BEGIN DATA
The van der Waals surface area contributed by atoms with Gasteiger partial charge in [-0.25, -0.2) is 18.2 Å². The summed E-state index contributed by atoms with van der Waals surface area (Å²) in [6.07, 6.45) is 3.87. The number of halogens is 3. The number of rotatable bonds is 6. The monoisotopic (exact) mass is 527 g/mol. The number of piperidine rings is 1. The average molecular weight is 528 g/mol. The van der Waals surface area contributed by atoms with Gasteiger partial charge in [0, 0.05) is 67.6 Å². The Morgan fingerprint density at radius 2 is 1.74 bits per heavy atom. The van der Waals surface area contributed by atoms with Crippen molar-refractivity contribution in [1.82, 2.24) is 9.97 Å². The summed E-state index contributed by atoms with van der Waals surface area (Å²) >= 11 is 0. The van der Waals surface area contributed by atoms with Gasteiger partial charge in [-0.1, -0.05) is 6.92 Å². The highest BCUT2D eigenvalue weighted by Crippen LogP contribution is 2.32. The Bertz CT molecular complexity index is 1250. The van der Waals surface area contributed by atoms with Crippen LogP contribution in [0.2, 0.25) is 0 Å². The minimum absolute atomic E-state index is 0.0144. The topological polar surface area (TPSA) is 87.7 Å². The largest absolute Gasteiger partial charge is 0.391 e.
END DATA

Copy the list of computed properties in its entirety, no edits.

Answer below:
The van der Waals surface area contributed by atoms with Gasteiger partial charge in [-0.25, -0.2) is 18.2 Å². The summed E-state index contributed by atoms with van der Waals surface area (Å²) in [6.07, 6.45) is 3.87. The number of halogens is 3. The number of rotatable bonds is 6. The monoisotopic (exact) mass is 527 g/mol. The number of piperidine rings is 1. The average molecular weight is 528 g/mol. The van der Waals surface area contributed by atoms with Gasteiger partial charge in [0, 0.05) is 67.6 Å². The Morgan fingerprint density at radius 2 is 1.74 bits per heavy atom. The van der Waals surface area contributed by atoms with Crippen molar-refractivity contribution in [1.82, 2.24) is 9.97 Å². The summed E-state index contributed by atoms with van der Waals surface area (Å²) >= 11 is 0. The van der Waals surface area contributed by atoms with Gasteiger partial charge in [-0.1, -0.05) is 6.92 Å². The highest BCUT2D eigenvalue weighted by Crippen LogP contribution is 2.32. The Bertz CT molecular complexity index is 1250. The van der Waals surface area contributed by atoms with Crippen LogP contribution in [0.2, 0.25) is 0 Å². The minimum absolute atomic E-state index is 0.0144. The topological polar surface area (TPSA) is 87.7 Å². The largest absolute Gasteiger partial charge is 0.391 e.